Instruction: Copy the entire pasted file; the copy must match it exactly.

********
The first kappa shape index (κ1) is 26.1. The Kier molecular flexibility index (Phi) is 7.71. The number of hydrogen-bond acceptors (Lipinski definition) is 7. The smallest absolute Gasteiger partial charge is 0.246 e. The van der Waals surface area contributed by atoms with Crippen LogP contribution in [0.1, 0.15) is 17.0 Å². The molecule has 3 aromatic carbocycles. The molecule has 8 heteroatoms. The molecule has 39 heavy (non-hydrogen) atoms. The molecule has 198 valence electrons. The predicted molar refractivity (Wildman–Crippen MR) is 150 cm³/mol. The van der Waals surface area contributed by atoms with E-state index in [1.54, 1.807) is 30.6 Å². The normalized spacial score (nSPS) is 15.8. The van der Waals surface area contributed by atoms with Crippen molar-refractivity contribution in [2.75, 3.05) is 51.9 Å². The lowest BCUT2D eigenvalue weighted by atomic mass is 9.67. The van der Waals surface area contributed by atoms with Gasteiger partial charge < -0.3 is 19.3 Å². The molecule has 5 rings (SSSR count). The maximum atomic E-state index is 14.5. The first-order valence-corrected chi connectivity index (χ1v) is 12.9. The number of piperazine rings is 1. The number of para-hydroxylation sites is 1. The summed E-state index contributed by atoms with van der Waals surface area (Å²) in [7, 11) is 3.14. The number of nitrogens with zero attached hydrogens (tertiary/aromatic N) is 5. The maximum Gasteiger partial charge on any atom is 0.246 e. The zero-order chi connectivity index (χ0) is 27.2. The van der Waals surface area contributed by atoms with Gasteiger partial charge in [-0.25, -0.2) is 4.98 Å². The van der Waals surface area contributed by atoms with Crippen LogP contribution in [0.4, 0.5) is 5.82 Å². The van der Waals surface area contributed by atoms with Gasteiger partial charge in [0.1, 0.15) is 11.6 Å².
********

The first kappa shape index (κ1) is 26.1. The Kier molecular flexibility index (Phi) is 7.71. The number of hydrogen-bond acceptors (Lipinski definition) is 7. The smallest absolute Gasteiger partial charge is 0.246 e. The van der Waals surface area contributed by atoms with Crippen LogP contribution in [0.1, 0.15) is 17.0 Å². The molecule has 3 aromatic carbocycles. The molecule has 8 heteroatoms. The molecule has 39 heavy (non-hydrogen) atoms. The molecule has 198 valence electrons. The predicted molar refractivity (Wildman–Crippen MR) is 150 cm³/mol. The van der Waals surface area contributed by atoms with E-state index in [1.54, 1.807) is 30.6 Å². The normalized spacial score (nSPS) is 15.8. The van der Waals surface area contributed by atoms with Crippen molar-refractivity contribution in [2.75, 3.05) is 51.9 Å². The lowest BCUT2D eigenvalue weighted by atomic mass is 9.67. The van der Waals surface area contributed by atoms with Gasteiger partial charge < -0.3 is 19.3 Å². The molecule has 5 rings (SSSR count). The maximum atomic E-state index is 14.5. The first-order valence-corrected chi connectivity index (χ1v) is 12.9. The number of piperazine rings is 1. The number of para-hydroxylation sites is 1. The summed E-state index contributed by atoms with van der Waals surface area (Å²) in [7, 11) is 3.14. The number of nitrogens with zero attached hydrogens (tertiary/aromatic N) is 5. The maximum Gasteiger partial charge on any atom is 0.246 e. The zero-order chi connectivity index (χ0) is 27.2. The van der Waals surface area contributed by atoms with Gasteiger partial charge in [-0.25, -0.2) is 4.98 Å². The van der Waals surface area contributed by atoms with Crippen LogP contribution in [0.4, 0.5) is 5.82 Å². The van der Waals surface area contributed by atoms with Gasteiger partial charge in [0.1, 0.15) is 11.6 Å².